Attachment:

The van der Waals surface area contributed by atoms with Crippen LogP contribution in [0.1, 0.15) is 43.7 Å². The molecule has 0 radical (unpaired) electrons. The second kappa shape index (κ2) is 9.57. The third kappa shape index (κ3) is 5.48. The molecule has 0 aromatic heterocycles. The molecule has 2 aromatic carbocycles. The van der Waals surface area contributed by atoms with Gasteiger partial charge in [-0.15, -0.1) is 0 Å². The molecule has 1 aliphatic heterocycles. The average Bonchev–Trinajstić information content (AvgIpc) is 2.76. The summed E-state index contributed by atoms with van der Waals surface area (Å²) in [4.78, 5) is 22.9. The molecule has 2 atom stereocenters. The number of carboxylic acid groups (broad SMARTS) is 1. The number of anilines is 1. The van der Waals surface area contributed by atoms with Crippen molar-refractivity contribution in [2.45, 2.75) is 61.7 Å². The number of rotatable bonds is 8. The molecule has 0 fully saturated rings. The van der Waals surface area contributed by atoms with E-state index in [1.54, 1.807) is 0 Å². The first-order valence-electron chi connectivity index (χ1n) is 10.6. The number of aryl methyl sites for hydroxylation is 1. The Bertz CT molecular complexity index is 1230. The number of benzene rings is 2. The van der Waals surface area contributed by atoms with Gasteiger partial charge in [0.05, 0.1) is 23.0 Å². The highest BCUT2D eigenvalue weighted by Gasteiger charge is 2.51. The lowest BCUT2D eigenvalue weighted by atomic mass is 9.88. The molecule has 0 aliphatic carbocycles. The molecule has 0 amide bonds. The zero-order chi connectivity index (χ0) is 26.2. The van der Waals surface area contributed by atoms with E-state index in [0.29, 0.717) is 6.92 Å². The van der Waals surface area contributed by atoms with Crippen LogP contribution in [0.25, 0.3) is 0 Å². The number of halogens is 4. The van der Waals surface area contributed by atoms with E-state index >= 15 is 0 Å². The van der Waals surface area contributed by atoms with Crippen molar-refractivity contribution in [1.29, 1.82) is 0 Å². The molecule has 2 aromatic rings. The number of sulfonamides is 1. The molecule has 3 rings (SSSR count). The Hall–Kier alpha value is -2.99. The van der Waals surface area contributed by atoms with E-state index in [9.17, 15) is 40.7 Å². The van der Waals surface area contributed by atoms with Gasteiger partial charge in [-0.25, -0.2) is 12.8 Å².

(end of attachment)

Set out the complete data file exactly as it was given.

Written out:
The van der Waals surface area contributed by atoms with Crippen LogP contribution in [0.1, 0.15) is 43.7 Å². The molecule has 0 radical (unpaired) electrons. The second kappa shape index (κ2) is 9.57. The third kappa shape index (κ3) is 5.48. The molecule has 0 aromatic heterocycles. The molecule has 2 aromatic carbocycles. The van der Waals surface area contributed by atoms with Gasteiger partial charge in [-0.15, -0.1) is 0 Å². The molecule has 1 aliphatic heterocycles. The average Bonchev–Trinajstić information content (AvgIpc) is 2.76. The summed E-state index contributed by atoms with van der Waals surface area (Å²) in [4.78, 5) is 22.9. The molecule has 2 atom stereocenters. The number of carboxylic acid groups (broad SMARTS) is 1. The number of anilines is 1. The van der Waals surface area contributed by atoms with Crippen molar-refractivity contribution in [2.45, 2.75) is 61.7 Å². The number of rotatable bonds is 8. The molecule has 0 fully saturated rings. The van der Waals surface area contributed by atoms with E-state index in [1.54, 1.807) is 0 Å². The first-order valence-electron chi connectivity index (χ1n) is 10.6. The number of aryl methyl sites for hydroxylation is 1. The Bertz CT molecular complexity index is 1230. The number of benzene rings is 2. The van der Waals surface area contributed by atoms with Gasteiger partial charge in [0.05, 0.1) is 23.0 Å². The highest BCUT2D eigenvalue weighted by Gasteiger charge is 2.51. The lowest BCUT2D eigenvalue weighted by atomic mass is 9.88. The molecule has 0 aliphatic carbocycles. The molecule has 0 amide bonds. The zero-order chi connectivity index (χ0) is 26.2. The van der Waals surface area contributed by atoms with E-state index in [0.29, 0.717) is 6.92 Å². The van der Waals surface area contributed by atoms with Crippen LogP contribution in [0.25, 0.3) is 0 Å². The number of halogens is 4. The van der Waals surface area contributed by atoms with E-state index >= 15 is 0 Å². The van der Waals surface area contributed by atoms with Crippen molar-refractivity contribution in [1.29, 1.82) is 0 Å². The molecule has 2 aromatic rings. The number of sulfonamides is 1. The molecule has 3 rings (SSSR count). The Hall–Kier alpha value is -2.99. The van der Waals surface area contributed by atoms with E-state index in [9.17, 15) is 40.7 Å². The van der Waals surface area contributed by atoms with Gasteiger partial charge in [-0.25, -0.2) is 12.8 Å².